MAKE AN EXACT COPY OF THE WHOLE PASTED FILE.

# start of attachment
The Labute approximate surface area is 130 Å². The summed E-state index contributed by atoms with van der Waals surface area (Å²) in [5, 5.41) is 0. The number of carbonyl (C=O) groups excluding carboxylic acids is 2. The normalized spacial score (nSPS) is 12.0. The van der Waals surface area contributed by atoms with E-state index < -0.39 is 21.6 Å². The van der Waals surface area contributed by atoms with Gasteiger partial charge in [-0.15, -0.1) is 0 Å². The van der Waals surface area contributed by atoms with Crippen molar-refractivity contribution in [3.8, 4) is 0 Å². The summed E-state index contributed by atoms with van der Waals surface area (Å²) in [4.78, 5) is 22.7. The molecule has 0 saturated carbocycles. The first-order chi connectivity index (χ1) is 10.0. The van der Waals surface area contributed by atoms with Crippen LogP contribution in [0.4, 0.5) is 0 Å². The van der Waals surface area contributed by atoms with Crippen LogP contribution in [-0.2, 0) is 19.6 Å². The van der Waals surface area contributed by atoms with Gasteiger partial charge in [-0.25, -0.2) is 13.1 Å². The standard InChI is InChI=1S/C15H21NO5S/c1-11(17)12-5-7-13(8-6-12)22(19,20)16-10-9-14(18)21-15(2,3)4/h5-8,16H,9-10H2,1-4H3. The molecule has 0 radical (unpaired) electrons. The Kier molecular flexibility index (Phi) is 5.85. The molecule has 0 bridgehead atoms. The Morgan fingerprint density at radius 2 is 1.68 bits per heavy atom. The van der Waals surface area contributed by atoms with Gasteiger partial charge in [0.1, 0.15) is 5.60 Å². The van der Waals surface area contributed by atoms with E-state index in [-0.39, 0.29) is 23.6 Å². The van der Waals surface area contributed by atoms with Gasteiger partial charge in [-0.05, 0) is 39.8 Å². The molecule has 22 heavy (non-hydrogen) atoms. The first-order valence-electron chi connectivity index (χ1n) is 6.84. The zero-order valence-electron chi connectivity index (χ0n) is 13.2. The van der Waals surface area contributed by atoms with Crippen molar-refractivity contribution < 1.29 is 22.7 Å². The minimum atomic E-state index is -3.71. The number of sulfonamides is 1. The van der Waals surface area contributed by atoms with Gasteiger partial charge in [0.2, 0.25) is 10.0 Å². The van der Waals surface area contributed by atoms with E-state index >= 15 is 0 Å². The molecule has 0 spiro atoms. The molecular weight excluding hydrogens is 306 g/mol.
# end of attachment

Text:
The Labute approximate surface area is 130 Å². The summed E-state index contributed by atoms with van der Waals surface area (Å²) in [5, 5.41) is 0. The number of carbonyl (C=O) groups excluding carboxylic acids is 2. The normalized spacial score (nSPS) is 12.0. The van der Waals surface area contributed by atoms with E-state index < -0.39 is 21.6 Å². The van der Waals surface area contributed by atoms with Gasteiger partial charge in [-0.15, -0.1) is 0 Å². The van der Waals surface area contributed by atoms with Crippen molar-refractivity contribution in [3.8, 4) is 0 Å². The summed E-state index contributed by atoms with van der Waals surface area (Å²) in [4.78, 5) is 22.7. The molecule has 0 saturated carbocycles. The first-order chi connectivity index (χ1) is 10.0. The van der Waals surface area contributed by atoms with Crippen LogP contribution in [0.4, 0.5) is 0 Å². The van der Waals surface area contributed by atoms with Crippen LogP contribution in [-0.2, 0) is 19.6 Å². The van der Waals surface area contributed by atoms with Gasteiger partial charge in [-0.25, -0.2) is 13.1 Å². The standard InChI is InChI=1S/C15H21NO5S/c1-11(17)12-5-7-13(8-6-12)22(19,20)16-10-9-14(18)21-15(2,3)4/h5-8,16H,9-10H2,1-4H3. The molecule has 0 radical (unpaired) electrons. The Kier molecular flexibility index (Phi) is 5.85. The molecule has 0 bridgehead atoms. The Morgan fingerprint density at radius 2 is 1.68 bits per heavy atom. The van der Waals surface area contributed by atoms with Gasteiger partial charge in [0.1, 0.15) is 5.60 Å². The van der Waals surface area contributed by atoms with E-state index in [-0.39, 0.29) is 23.6 Å². The van der Waals surface area contributed by atoms with Gasteiger partial charge in [-0.05, 0) is 39.8 Å². The molecule has 22 heavy (non-hydrogen) atoms. The first-order valence-electron chi connectivity index (χ1n) is 6.84. The zero-order valence-electron chi connectivity index (χ0n) is 13.2. The van der Waals surface area contributed by atoms with Crippen molar-refractivity contribution < 1.29 is 22.7 Å². The minimum atomic E-state index is -3.71. The number of sulfonamides is 1. The van der Waals surface area contributed by atoms with Gasteiger partial charge in [0.2, 0.25) is 10.0 Å². The van der Waals surface area contributed by atoms with E-state index >= 15 is 0 Å². The molecule has 0 spiro atoms. The molecular weight excluding hydrogens is 306 g/mol.